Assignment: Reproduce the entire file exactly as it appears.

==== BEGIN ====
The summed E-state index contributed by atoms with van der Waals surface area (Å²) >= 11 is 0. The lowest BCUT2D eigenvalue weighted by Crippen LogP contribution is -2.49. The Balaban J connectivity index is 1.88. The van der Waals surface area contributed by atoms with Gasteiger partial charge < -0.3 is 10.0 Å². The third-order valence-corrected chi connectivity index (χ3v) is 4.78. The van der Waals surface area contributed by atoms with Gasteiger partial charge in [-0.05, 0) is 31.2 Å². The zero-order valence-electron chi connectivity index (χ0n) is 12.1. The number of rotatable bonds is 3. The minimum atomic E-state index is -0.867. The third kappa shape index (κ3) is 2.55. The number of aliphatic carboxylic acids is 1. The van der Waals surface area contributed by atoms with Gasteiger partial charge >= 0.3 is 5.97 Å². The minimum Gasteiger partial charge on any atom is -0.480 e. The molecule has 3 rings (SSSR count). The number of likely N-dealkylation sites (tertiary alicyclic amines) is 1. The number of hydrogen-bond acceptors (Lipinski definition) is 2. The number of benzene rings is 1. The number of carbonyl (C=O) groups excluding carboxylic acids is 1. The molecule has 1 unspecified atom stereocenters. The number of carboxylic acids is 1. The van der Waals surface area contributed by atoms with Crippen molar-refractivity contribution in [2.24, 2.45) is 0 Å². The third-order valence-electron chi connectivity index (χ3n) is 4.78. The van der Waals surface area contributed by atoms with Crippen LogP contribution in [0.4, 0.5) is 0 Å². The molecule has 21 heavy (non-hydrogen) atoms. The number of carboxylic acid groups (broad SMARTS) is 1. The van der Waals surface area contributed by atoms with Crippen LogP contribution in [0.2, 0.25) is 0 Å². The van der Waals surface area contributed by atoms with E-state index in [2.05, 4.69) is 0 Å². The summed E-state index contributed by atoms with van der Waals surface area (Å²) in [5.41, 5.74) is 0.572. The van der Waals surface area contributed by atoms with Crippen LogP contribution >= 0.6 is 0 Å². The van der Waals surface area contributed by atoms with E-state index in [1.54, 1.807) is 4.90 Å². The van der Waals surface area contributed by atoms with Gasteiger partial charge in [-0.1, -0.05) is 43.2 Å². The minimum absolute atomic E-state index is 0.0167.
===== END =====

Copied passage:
The summed E-state index contributed by atoms with van der Waals surface area (Å²) >= 11 is 0. The lowest BCUT2D eigenvalue weighted by Crippen LogP contribution is -2.49. The Balaban J connectivity index is 1.88. The van der Waals surface area contributed by atoms with Gasteiger partial charge < -0.3 is 10.0 Å². The third-order valence-corrected chi connectivity index (χ3v) is 4.78. The van der Waals surface area contributed by atoms with Gasteiger partial charge in [-0.05, 0) is 31.2 Å². The zero-order valence-electron chi connectivity index (χ0n) is 12.1. The number of rotatable bonds is 3. The minimum atomic E-state index is -0.867. The third kappa shape index (κ3) is 2.55. The number of aliphatic carboxylic acids is 1. The van der Waals surface area contributed by atoms with Gasteiger partial charge >= 0.3 is 5.97 Å². The minimum Gasteiger partial charge on any atom is -0.480 e. The molecule has 3 rings (SSSR count). The number of likely N-dealkylation sites (tertiary alicyclic amines) is 1. The number of hydrogen-bond acceptors (Lipinski definition) is 2. The number of benzene rings is 1. The number of carbonyl (C=O) groups excluding carboxylic acids is 1. The molecule has 1 unspecified atom stereocenters. The number of carboxylic acids is 1. The van der Waals surface area contributed by atoms with Crippen molar-refractivity contribution in [2.24, 2.45) is 0 Å². The third-order valence-electron chi connectivity index (χ3n) is 4.78. The van der Waals surface area contributed by atoms with Crippen LogP contribution in [0.4, 0.5) is 0 Å². The molecule has 21 heavy (non-hydrogen) atoms. The number of carboxylic acid groups (broad SMARTS) is 1. The van der Waals surface area contributed by atoms with Crippen LogP contribution in [0.2, 0.25) is 0 Å². The van der Waals surface area contributed by atoms with E-state index in [2.05, 4.69) is 0 Å². The summed E-state index contributed by atoms with van der Waals surface area (Å²) in [5.41, 5.74) is 0.572. The van der Waals surface area contributed by atoms with Crippen LogP contribution >= 0.6 is 0 Å². The van der Waals surface area contributed by atoms with E-state index in [1.54, 1.807) is 4.90 Å². The van der Waals surface area contributed by atoms with Gasteiger partial charge in [-0.1, -0.05) is 43.2 Å². The minimum absolute atomic E-state index is 0.0167.